I’ll cut to the chase. Nigeria is culturally diverse and we do our best to uphold our values so much that it affects our lawmaking and God knows that it has saved us from disasters like gay rights. Anyway, I have often observed our culture and certain questions came to mind, one of which is: should what you call a person be the only way of showing respect?
One time as a little girl, I mistakenly called my elder sister by name and I got spanked (I’m sure a lot of us have been there). I had not meant to be rude but it was seen that way by my family. We live in a society where you are expected to call someone who is older than you ‘brother’, ‘sister’, ‘aunty’, ‘uncle’ or whatever for the simple fact that they are older than you but it makes me wonder about what we are teaching our kids.
We should not teach children to respect older people simply because they are older. As an older person earn respect and where you see a younger person not respecting you then check again to see where you may have sold yourself short. When you act as you should you would be surprised that you would not even have to instruct a younger person on not calling you by name; it will come naturally. This is not to say that when I see an older person messing up then I should take it as a pass and not give the honour due to that person. I must fulfill my end of the bargain.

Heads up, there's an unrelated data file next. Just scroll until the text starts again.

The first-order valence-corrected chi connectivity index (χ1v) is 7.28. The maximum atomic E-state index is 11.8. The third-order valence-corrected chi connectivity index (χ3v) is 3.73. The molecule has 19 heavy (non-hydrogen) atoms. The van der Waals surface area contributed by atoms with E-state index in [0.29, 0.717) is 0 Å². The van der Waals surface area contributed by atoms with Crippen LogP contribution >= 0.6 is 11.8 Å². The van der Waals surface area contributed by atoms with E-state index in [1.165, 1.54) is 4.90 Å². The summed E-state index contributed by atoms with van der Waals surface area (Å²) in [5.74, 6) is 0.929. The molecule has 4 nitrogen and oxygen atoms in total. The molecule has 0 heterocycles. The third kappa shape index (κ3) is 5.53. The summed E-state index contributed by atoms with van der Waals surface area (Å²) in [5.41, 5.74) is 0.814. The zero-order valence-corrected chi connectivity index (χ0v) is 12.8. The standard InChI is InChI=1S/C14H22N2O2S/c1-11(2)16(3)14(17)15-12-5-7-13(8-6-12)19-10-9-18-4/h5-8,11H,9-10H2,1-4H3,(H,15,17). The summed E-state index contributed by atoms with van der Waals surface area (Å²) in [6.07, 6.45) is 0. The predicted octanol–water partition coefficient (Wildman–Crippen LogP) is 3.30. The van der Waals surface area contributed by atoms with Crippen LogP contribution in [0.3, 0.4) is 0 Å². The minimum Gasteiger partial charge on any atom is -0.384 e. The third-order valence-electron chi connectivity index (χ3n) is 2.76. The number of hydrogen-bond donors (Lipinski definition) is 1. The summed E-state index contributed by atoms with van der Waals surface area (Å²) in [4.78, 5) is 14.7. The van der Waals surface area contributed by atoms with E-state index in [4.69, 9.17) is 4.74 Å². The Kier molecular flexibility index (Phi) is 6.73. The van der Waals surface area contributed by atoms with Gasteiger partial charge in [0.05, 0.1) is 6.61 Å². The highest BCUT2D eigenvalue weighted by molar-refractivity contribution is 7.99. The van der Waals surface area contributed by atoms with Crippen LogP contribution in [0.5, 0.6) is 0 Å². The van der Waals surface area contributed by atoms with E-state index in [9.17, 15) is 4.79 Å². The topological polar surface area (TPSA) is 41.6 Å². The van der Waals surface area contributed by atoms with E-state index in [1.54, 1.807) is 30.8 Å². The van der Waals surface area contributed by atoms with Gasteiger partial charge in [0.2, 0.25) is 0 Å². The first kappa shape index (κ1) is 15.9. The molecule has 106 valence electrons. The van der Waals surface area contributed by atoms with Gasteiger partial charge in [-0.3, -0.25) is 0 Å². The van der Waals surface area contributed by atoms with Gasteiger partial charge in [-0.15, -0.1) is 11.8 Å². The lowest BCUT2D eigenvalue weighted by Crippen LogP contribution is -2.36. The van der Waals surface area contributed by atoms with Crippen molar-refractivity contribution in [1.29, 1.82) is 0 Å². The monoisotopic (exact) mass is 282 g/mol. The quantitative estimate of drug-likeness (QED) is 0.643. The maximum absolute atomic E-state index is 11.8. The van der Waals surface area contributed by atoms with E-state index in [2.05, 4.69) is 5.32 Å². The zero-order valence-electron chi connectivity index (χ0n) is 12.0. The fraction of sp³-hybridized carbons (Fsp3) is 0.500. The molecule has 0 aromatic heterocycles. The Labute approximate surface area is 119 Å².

I am simply calling our attention to the fact that respect is a two- way thing. I am not condemning homes that train kids to not call older people by their names. I was brought up that way too and I do not hate my parents for it (if you do not want to do that, it’s fine because there is no rulebook for it. It’s a parenting choice).
But people wake up! Should you really be so myopic as to assume that if I call you by name then I don’t respect you? Abeg, is ‘aunty’ part of your name? Dem born you with am? So please, don’t walk up to me and tell me I have no home training because I did not add the prefix. Respect is not just in a name. Only God knows what I may be thinking of you even when I call you ‘uncle’.
I agree that experience and age are things to be honoured and for that singular fact, younger people should respect older people, no matter how little the age gap is. However brothers and sisters, do not expect to be called ‘sister’ as if it’s your birthright just because of your age when you do not respect yourself. Learn to earn it; that makes it more genuine and last longer. Training children to respect people solely based on age does not teach the child to value people for their person.
Here’s an example and no offense to Yoruba people but I have noticed that they seem to be one of the ethnic groups that esteem respect but here’s the irony. I have witnessed many times where they call a person ‘Egbon’ (Brother) yet they still say stuf like, “Egbon, take time o!” or “Egbon, are you alright?” which we all know is a mild way of asking, “Are you insane?”
So come on people, what’s it going to be?
Written By: Angela